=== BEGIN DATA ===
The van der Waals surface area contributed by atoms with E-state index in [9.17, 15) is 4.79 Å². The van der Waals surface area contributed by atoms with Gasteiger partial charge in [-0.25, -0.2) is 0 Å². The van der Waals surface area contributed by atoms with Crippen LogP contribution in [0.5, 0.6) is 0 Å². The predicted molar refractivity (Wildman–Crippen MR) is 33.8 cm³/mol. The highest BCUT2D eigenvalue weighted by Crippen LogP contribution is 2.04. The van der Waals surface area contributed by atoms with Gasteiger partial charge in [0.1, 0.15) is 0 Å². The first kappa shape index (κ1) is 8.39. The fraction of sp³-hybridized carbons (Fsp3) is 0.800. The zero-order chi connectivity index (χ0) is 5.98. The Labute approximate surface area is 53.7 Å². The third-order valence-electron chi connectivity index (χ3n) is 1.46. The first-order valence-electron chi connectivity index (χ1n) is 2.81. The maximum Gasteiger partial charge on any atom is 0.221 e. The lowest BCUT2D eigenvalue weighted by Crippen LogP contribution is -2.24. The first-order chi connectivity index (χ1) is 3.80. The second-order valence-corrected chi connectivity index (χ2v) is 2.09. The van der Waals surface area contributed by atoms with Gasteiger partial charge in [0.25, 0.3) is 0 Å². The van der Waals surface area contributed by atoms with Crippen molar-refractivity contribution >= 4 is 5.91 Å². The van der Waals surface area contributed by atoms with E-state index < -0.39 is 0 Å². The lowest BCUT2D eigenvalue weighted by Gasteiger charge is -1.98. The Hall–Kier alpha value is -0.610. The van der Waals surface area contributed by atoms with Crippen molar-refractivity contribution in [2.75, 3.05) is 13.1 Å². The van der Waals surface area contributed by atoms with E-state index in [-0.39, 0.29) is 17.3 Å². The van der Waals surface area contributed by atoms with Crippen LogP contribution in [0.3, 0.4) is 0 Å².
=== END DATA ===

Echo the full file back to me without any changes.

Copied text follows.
The van der Waals surface area contributed by atoms with E-state index in [9.17, 15) is 4.79 Å². The van der Waals surface area contributed by atoms with Gasteiger partial charge in [-0.25, -0.2) is 0 Å². The van der Waals surface area contributed by atoms with Crippen LogP contribution in [0.5, 0.6) is 0 Å². The predicted molar refractivity (Wildman–Crippen MR) is 33.8 cm³/mol. The highest BCUT2D eigenvalue weighted by Crippen LogP contribution is 2.04. The van der Waals surface area contributed by atoms with Gasteiger partial charge in [0.1, 0.15) is 0 Å². The first kappa shape index (κ1) is 8.39. The fraction of sp³-hybridized carbons (Fsp3) is 0.800. The zero-order chi connectivity index (χ0) is 5.98. The Labute approximate surface area is 53.7 Å². The third-order valence-electron chi connectivity index (χ3n) is 1.46. The first-order valence-electron chi connectivity index (χ1n) is 2.81. The maximum Gasteiger partial charge on any atom is 0.221 e. The lowest BCUT2D eigenvalue weighted by Crippen LogP contribution is -2.24. The first-order chi connectivity index (χ1) is 3.80. The second-order valence-corrected chi connectivity index (χ2v) is 2.09. The van der Waals surface area contributed by atoms with Gasteiger partial charge in [0.25, 0.3) is 0 Å². The van der Waals surface area contributed by atoms with Crippen molar-refractivity contribution >= 4 is 5.91 Å². The van der Waals surface area contributed by atoms with E-state index < -0.39 is 0 Å². The lowest BCUT2D eigenvalue weighted by Gasteiger charge is -1.98. The Hall–Kier alpha value is -0.610. The van der Waals surface area contributed by atoms with Crippen molar-refractivity contribution in [2.75, 3.05) is 13.1 Å². The van der Waals surface area contributed by atoms with E-state index in [-0.39, 0.29) is 17.3 Å². The van der Waals surface area contributed by atoms with Crippen LogP contribution in [0.3, 0.4) is 0 Å².